From Mark Booker
Psalm 109: Where is Yahweh? Where is our God? Verse 31 is incredibly encouraging: "He stands at the right hand of the needy." As we grow in our understanding of our own neediness, this verse should encourage us all the more. We are not alone. We are not alone. We are not alone. The psalmist feels alone, being pursued by "wicked and deceitful mouths" by "lying tongues" (v2). But he cries for God's rescue and help (vv21-25) and addresses his own doubts by the assurance of verse 31. May we do the same.
Psalm 110: This psalm is assured that God will one day manifest his sovereign claim upon the world through his representative who will sit at his right hand. And he has. Jesus alludes to himself as the fulfillment of this psalm. He is the ruler who will be seated at the right hand of God (Mt 26.64, Mk 14.62, Lk 22.69). Peter quotes Psalm 110 in his sermon at Pentecost (Acts 2.34-35). And this Psalm is referenced repeatedly in the New Testament in relation to Jesus: Rom 8.34, Eph 1.20, Col 3.1, Heb 1.3, Heb 1.13, Heb 8.1, Heb 10.12, and 1 Pt 3.22. Through his life, death, resurrection, and ascension, Jesus is the fulfillment of Psalm 110. He is the world's true king. We can either resist him as rival or revere him as Lord.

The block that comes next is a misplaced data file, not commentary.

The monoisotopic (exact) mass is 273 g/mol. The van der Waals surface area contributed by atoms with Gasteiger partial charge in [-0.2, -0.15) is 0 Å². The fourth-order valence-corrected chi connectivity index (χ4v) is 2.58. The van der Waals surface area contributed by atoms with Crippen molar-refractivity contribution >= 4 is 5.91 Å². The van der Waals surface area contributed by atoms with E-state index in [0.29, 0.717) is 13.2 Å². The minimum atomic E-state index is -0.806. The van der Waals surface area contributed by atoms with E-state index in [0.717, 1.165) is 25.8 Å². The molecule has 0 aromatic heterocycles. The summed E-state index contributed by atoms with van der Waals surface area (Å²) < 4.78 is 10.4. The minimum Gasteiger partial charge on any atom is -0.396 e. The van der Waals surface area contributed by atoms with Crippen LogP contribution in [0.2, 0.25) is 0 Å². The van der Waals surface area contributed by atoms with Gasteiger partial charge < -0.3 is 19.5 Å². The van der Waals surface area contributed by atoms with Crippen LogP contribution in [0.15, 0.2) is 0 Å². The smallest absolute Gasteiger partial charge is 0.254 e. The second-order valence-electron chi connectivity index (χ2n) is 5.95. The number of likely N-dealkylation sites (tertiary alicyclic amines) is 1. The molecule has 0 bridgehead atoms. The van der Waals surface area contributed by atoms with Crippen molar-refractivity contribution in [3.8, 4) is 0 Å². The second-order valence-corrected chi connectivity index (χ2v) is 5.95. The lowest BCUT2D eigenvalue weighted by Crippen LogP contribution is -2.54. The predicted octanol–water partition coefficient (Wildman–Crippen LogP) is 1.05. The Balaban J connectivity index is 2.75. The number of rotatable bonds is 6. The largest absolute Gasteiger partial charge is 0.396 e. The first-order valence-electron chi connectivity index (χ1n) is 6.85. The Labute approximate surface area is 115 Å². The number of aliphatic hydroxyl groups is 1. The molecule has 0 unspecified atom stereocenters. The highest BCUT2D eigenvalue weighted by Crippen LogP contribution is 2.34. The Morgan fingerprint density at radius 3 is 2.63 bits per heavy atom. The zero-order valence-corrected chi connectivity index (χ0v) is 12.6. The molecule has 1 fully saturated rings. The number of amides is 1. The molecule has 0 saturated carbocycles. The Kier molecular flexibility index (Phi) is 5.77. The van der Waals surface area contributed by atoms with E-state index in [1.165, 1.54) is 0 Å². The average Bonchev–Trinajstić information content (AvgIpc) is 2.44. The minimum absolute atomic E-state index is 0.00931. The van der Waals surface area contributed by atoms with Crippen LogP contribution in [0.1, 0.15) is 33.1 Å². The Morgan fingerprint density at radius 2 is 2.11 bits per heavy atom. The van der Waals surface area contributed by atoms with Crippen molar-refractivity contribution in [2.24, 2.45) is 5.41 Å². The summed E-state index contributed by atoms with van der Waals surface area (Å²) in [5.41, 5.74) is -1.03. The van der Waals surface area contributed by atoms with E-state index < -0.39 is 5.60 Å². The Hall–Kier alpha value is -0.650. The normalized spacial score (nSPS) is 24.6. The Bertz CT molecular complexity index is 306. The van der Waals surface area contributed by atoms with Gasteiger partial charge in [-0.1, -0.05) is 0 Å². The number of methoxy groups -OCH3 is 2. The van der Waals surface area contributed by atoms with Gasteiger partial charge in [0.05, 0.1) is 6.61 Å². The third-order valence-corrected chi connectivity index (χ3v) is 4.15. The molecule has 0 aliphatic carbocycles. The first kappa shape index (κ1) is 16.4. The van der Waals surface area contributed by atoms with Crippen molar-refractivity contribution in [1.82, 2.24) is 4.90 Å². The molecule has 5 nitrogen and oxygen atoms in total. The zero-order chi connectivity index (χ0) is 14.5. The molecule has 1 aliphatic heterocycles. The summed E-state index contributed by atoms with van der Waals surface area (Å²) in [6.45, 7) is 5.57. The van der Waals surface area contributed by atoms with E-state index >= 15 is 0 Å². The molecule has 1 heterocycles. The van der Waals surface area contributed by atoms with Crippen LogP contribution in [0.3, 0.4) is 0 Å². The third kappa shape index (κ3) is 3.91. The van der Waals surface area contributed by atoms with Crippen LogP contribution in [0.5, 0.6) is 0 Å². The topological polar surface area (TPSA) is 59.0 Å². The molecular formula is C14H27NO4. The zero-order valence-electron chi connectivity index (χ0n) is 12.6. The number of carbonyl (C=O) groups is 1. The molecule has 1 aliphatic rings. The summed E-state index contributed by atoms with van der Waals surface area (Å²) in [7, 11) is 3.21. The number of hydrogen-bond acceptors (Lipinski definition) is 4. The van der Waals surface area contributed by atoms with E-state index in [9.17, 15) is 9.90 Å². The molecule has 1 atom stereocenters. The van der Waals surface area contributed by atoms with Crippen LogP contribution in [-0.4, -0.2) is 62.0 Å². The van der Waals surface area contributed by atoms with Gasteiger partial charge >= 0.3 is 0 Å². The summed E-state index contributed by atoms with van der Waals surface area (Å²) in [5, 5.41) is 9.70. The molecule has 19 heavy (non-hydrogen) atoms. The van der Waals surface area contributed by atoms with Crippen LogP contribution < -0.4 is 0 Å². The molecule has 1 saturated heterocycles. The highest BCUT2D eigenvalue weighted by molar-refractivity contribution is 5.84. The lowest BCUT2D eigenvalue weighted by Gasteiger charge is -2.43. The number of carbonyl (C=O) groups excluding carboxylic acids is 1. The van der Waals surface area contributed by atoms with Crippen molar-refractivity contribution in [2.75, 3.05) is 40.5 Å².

Acts 2.42-47: Just after the sermon in which Peter references Psalm 110, we see the earliest Christian community, under Jesus's rule and empowered by the Holy Spirit, overflowing with praise, thanksgiving, generosity, and joy. This picture challenges and inspires us who are under the same King and empowered by the same Spirit.
Acts 4.32-37: Verse 34 is a direct quotation of the Greek translation of Deuteronomy 15.4, "There was not a needy person among them." Luke is quick to show us that the result of the enthronement of Jesus and the empowerment of the Spirit is the fulfillment of the ideal in Deuteronomy: that everyone would have what they need. These early Christians were "of one heart and soul" and "they had everything in common" because they were recipients of such a great gift in Jesus. They had received everything from the Lord and so held what was 'their own' with an open hand. We needn't make public policy from this passage but we should let it deeply challenge our relationship 1) to our stuff and 2) to the needs of fellow Christians around the world.